One benefit is that if you have a collection of component templates, anyone styling or designing doesn't have to start from a blank slate. Both domain experts and non-domain experts might discover things to account for they might not have otherwise. The pseudo state :focus for interactive elements would be tough to know about if you've never worked on the web or studied accessibility. But if we make it a part of the configuration, we can help make this knowledge accessible to others.
This concept is not new. In programming, an API can be an effective way to codify and communicate what is possible with a function. Consider this definition from Wikipedia:
API: Application programming interface
"In general terms, it is a set of clearly defined methods of communication between various software components... By abstracting the underlying implementation and only exposing objects or actions the developer needs, an API simplifies programming...Thus, the design of an API attempts to provide only the tools a user would expect."
The goal though is not to eliminate options, it's to narrow focus on the essential, allowing for expansion and exploration if necessary.
The most influential tip on how to think about designing a component I've ever seen is from Nicole Sullivan's excellent article The media object saves hundreds of lines of code :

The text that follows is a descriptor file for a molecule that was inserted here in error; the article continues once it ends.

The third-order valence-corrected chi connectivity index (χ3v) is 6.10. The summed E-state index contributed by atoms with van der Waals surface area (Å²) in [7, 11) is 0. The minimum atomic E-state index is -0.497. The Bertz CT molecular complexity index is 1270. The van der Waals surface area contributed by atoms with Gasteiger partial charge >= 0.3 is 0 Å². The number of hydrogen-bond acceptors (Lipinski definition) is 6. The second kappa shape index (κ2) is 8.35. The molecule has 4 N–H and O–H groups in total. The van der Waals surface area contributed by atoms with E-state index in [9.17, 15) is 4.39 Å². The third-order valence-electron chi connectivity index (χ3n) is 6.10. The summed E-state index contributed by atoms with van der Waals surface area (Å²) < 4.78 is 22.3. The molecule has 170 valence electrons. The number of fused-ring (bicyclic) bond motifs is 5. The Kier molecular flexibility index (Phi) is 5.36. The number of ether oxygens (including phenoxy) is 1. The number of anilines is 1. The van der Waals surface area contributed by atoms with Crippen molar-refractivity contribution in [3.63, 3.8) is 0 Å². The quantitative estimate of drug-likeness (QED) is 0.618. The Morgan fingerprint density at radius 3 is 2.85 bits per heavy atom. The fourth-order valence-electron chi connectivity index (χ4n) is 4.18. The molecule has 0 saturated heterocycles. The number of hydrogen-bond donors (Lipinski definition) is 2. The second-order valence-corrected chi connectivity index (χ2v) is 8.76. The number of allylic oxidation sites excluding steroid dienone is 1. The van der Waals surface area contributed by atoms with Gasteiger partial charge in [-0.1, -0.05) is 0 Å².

"When I’m building a new object, the first thing I do is to figure out which parts are reusable components, and define what I know and do not know about them...For example: Can be nested, Optional right button, Must clearfix" - Nicole Sullivan
I have found this to be a wonderful process for designing and developing components. I think if we expand this concept to possible ranges of values for each property we have a foundation to leverage parametric and generative design to open a whole new world of creative possibility.
So what might this look like?
Step 1: Component template
We could define a template for a button styling API. The first step is to define some markup. Here we only need a single element, but we could declare a tree of elements to make a more complex component.
Now we are ready for step 2.
Step 2: Component styling API
Next we will decide which CSS properties we want to add to our styling API. To start small, let's add color, background-color, font-weight, and border-radius to the API for this button. Note: the language, style, and format of the code aren't important, there are lots of ways to implement these ideas.
A button is an interactive element so we can customize the styles for active, focus, and hover pseudo classes. Our base API includes 4 properties. Now we must decide, are there any additional properties we want to add to these pseudo classes? Are there any properties we don't want to include?